Because of the audience he attracted, Seth Godin can sell out his altMBA program simply by mentioning it at the end of each Akimbo podcast episode.

So you can probably see why I have gotten so excited about this concept of "Better Leverage."

Again, when you start to look for the 80/20 rule, when you start to look for these levers, you will notice them everywhere.

Some of my levers or advantages can't easily be shared with you or with anybody else. It's not like I can reach into my mind, extract my two degrees in literature, roll them up in a blue linen cloth and say, “Here you go. Enjoy.”

Some advantages simply aren't transferable. But others are repeatable, transferable, and shareable.

Let's call those shareable advantages the figurative crowbars. With a relatively small amount of effort on my part, I can pass on those ideas and beliefs and principles, and habits that get freelancers better results with less effort.

If you think about it, the idea of Better Leverage is itself a lever, right? Once you know about it, you can train yourself to start sniffing them out.

Why Your Freelance Business Needs a Positioning Cheat Code?

I want to share with you one specific, shareable advantage. I call it Your Positioning Cheat Code.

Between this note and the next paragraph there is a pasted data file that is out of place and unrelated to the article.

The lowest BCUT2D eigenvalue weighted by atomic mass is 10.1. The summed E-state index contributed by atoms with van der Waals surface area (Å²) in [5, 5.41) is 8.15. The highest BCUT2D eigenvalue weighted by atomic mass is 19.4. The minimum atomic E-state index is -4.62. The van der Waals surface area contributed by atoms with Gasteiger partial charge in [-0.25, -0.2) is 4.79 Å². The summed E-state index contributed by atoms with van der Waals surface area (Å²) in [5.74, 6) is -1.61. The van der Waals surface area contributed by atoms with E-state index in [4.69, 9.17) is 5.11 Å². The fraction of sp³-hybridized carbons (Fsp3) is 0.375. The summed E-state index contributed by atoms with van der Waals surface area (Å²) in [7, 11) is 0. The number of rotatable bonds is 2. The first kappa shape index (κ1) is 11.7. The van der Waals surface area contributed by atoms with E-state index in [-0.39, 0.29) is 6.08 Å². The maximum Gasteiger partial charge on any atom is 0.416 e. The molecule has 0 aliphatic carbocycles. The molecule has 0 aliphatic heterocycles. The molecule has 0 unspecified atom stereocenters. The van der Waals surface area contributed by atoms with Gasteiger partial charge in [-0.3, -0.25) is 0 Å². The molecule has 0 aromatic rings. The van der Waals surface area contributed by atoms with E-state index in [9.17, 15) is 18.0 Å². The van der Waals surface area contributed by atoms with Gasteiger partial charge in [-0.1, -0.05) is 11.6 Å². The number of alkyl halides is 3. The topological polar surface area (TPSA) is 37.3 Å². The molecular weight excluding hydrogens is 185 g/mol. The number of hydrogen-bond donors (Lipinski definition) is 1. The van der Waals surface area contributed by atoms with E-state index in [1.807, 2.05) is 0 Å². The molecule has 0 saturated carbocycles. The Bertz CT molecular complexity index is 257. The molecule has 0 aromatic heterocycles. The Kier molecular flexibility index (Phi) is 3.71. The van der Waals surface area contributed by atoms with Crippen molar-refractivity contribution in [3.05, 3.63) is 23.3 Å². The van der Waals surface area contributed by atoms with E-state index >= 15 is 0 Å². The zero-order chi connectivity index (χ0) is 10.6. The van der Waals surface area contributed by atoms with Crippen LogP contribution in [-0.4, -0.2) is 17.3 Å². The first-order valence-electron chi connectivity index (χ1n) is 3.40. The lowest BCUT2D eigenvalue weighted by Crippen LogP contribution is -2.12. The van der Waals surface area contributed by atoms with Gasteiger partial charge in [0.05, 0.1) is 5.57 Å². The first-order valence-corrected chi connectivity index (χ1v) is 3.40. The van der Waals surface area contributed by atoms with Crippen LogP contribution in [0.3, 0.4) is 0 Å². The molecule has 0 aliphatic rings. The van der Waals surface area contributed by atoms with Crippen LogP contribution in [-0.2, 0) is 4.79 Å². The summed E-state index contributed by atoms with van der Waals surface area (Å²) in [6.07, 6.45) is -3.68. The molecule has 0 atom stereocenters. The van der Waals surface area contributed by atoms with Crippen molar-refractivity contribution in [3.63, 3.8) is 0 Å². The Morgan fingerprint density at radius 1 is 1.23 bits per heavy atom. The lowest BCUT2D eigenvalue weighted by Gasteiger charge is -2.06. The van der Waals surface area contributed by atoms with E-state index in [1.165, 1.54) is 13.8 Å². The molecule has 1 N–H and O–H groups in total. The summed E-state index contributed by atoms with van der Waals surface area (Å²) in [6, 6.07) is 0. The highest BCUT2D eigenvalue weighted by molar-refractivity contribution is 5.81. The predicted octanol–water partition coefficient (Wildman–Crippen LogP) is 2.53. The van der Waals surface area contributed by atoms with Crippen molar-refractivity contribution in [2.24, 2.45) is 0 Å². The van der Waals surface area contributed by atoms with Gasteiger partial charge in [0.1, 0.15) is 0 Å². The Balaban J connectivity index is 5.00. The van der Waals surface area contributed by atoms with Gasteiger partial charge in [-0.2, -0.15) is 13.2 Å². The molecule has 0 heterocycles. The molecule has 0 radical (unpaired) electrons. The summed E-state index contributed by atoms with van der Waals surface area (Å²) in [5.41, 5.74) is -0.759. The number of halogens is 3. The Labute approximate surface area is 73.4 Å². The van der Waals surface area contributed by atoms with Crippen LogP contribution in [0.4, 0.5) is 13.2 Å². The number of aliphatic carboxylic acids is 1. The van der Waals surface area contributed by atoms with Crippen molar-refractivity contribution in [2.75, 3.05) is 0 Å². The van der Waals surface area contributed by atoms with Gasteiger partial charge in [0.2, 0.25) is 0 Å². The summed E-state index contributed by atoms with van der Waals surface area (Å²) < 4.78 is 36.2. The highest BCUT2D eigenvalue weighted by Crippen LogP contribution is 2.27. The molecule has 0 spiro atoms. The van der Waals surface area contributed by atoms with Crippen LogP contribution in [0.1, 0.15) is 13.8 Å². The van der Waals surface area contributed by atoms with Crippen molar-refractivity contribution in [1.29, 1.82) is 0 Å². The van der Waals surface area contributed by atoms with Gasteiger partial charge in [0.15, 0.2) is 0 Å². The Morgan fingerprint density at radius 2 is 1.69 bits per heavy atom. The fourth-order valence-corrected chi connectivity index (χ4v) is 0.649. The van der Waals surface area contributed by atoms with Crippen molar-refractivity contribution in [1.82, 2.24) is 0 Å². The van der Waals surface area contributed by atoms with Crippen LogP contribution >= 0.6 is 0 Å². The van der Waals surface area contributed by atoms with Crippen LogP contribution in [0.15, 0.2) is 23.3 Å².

Back in the day, my favorite Nintendo game was Super C. My little bitty mind was blown when I read in a Nintendo Magazine about a cheat code. If Player One punched in the cheat code right at the start, you got 10 lives instead of 3.

The game was a lot easier to win if you had 10 lives instead of 3. You could make at least seven more fatal mistakes and still get to the end and still win.

Freelancing is a real game with real money when you win and a positioning cheat code makes the freelance game easier. You can make more mistakes and still get to the end, and still win.

When a consultant named Jake started my coaching program, he didn't have a cheat code. If a potential client gave Jake an hour to talk about his mix of financial analysis and inventory controls and business strategy, most of them would want to hire him.

Jake was pretty good at sales. He had a good close rate (to use the salesy term). The problem was Jake didn't and we don't always get 60 minutes to explain the problems.

We solve the outcomes. We deliver the value. We create along the way. We're just not going to get that much time with certain people.

When a prospect takes a look at your LinkedIn profile, what do you get? 60 seconds or maybe 6 seconds.

I told Jake, “Man, you're making the game harder on yourself than it needs to be. Let's get to work on your positioning cheat code.”